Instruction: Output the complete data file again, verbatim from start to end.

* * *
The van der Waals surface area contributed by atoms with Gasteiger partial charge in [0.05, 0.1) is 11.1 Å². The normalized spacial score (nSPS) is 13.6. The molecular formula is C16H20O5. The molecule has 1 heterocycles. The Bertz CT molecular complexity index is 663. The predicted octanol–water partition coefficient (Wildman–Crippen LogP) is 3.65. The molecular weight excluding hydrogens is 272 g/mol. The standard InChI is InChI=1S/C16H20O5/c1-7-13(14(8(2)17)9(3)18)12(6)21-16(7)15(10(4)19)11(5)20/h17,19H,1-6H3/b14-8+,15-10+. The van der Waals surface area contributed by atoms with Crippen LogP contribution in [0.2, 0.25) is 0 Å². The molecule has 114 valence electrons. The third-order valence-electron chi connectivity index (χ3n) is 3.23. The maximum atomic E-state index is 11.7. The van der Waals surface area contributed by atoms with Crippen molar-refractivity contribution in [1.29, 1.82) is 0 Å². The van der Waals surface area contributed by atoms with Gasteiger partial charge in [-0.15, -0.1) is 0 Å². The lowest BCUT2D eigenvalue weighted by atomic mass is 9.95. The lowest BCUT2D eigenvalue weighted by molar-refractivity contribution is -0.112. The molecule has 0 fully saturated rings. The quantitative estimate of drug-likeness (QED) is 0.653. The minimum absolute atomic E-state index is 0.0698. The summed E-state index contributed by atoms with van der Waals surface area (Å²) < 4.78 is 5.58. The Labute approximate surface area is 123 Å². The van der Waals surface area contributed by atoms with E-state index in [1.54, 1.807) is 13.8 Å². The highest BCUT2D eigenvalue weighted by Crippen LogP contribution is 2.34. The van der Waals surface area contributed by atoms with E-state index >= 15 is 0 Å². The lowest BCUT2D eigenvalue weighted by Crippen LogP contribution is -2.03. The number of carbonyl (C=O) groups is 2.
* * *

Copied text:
The van der Waals surface area contributed by atoms with Gasteiger partial charge in [0.05, 0.1) is 11.1 Å². The normalized spacial score (nSPS) is 13.6. The molecular formula is C16H20O5. The molecule has 1 heterocycles. The Bertz CT molecular complexity index is 663. The predicted octanol–water partition coefficient (Wildman–Crippen LogP) is 3.65. The molecular weight excluding hydrogens is 272 g/mol. The standard InChI is InChI=1S/C16H20O5/c1-7-13(14(8(2)17)9(3)18)12(6)21-16(7)15(10(4)19)11(5)20/h17,19H,1-6H3/b14-8+,15-10+. The van der Waals surface area contributed by atoms with Crippen LogP contribution in [0.2, 0.25) is 0 Å². The molecule has 114 valence electrons. The third-order valence-electron chi connectivity index (χ3n) is 3.23. The maximum atomic E-state index is 11.7. The van der Waals surface area contributed by atoms with Crippen molar-refractivity contribution in [1.29, 1.82) is 0 Å². The van der Waals surface area contributed by atoms with Gasteiger partial charge in [-0.15, -0.1) is 0 Å². The lowest BCUT2D eigenvalue weighted by atomic mass is 9.95. The lowest BCUT2D eigenvalue weighted by molar-refractivity contribution is -0.112. The molecule has 0 fully saturated rings. The quantitative estimate of drug-likeness (QED) is 0.653. The minimum absolute atomic E-state index is 0.0698. The summed E-state index contributed by atoms with van der Waals surface area (Å²) < 4.78 is 5.58. The Labute approximate surface area is 123 Å². The van der Waals surface area contributed by atoms with E-state index in [1.54, 1.807) is 13.8 Å². The highest BCUT2D eigenvalue weighted by Crippen LogP contribution is 2.34. The van der Waals surface area contributed by atoms with E-state index >= 15 is 0 Å². The lowest BCUT2D eigenvalue weighted by Crippen LogP contribution is -2.03. The number of carbonyl (C=O) groups is 2.